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In most recent versions of Windows (notably Windows 2000), the BSOD is caused by faulty drivers, rather than faults in shipped kernel space. Anything that chokes and dies inside of Windows NT Kernel Mode will cause the BSOD. Unfortunately in Windows 9x, the kernel mode was a lot less protected, and things could quite easily muck with kernel space.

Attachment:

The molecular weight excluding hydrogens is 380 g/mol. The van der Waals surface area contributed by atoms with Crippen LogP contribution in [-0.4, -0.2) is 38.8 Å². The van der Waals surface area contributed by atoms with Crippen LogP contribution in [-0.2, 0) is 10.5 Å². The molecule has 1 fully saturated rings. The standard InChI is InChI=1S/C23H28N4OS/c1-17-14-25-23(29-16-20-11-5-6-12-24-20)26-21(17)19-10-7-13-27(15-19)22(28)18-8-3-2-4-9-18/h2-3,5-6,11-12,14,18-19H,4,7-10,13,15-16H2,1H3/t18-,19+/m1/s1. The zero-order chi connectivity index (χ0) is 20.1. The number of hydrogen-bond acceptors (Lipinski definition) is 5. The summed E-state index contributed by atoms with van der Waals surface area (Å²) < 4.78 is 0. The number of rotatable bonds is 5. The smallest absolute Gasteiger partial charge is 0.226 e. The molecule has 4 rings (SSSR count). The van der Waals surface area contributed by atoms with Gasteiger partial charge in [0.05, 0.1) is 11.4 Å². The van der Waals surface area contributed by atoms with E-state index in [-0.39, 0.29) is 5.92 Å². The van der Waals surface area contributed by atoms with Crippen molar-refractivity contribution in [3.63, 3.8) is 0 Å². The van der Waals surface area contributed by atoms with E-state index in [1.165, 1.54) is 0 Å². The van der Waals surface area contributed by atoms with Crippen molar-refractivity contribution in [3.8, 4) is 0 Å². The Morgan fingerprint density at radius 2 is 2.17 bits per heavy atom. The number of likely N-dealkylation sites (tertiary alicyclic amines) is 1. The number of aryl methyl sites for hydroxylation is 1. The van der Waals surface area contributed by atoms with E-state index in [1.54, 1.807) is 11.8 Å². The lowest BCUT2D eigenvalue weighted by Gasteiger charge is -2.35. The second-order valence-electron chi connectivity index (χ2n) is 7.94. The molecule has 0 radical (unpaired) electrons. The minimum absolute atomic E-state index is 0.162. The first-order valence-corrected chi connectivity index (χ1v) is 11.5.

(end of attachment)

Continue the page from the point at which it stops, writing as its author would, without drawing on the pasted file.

That is why a WinNuke would blue-screen you. Your network stack runs (for performance and kernel construction reasons), inside of kernel space. If you overflowed that, it would throw a BSOD and report the faulty module.

Similar to this is a Unix Kernel Panic, where the kernel cannot recover from such errors. Keep as much out of your kernel as humanly possible, for those reasons alone.